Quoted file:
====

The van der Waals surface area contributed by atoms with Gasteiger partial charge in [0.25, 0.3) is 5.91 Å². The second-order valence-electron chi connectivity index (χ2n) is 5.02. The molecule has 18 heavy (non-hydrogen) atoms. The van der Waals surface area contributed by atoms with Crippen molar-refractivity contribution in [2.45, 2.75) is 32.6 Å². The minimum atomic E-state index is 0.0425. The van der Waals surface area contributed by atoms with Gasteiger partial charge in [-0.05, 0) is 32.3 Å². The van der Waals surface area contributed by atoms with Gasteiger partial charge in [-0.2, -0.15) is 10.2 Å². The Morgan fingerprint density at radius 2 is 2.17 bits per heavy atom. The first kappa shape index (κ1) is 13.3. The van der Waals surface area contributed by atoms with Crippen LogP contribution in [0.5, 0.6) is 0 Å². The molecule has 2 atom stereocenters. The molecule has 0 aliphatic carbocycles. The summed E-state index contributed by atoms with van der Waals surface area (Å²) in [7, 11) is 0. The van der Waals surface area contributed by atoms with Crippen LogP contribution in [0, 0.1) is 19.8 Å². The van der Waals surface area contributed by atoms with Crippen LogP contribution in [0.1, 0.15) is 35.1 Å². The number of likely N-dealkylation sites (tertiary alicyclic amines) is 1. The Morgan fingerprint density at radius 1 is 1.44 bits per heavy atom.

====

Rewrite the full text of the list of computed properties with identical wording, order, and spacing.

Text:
The van der Waals surface area contributed by atoms with Gasteiger partial charge in [0.25, 0.3) is 5.91 Å². The second-order valence-electron chi connectivity index (χ2n) is 5.02. The molecule has 18 heavy (non-hydrogen) atoms. The van der Waals surface area contributed by atoms with Crippen molar-refractivity contribution in [2.45, 2.75) is 32.6 Å². The minimum atomic E-state index is 0.0425. The van der Waals surface area contributed by atoms with Gasteiger partial charge in [-0.05, 0) is 32.3 Å². The van der Waals surface area contributed by atoms with Gasteiger partial charge in [-0.2, -0.15) is 10.2 Å². The Morgan fingerprint density at radius 2 is 2.17 bits per heavy atom. The first kappa shape index (κ1) is 13.3. The van der Waals surface area contributed by atoms with Crippen LogP contribution in [0.5, 0.6) is 0 Å². The molecule has 2 atom stereocenters. The molecule has 0 aliphatic carbocycles. The summed E-state index contributed by atoms with van der Waals surface area (Å²) in [7, 11) is 0. The van der Waals surface area contributed by atoms with Crippen LogP contribution in [0, 0.1) is 19.8 Å². The van der Waals surface area contributed by atoms with Crippen LogP contribution in [0.1, 0.15) is 35.1 Å². The number of likely N-dealkylation sites (tertiary alicyclic amines) is 1. The Morgan fingerprint density at radius 1 is 1.44 bits per heavy atom.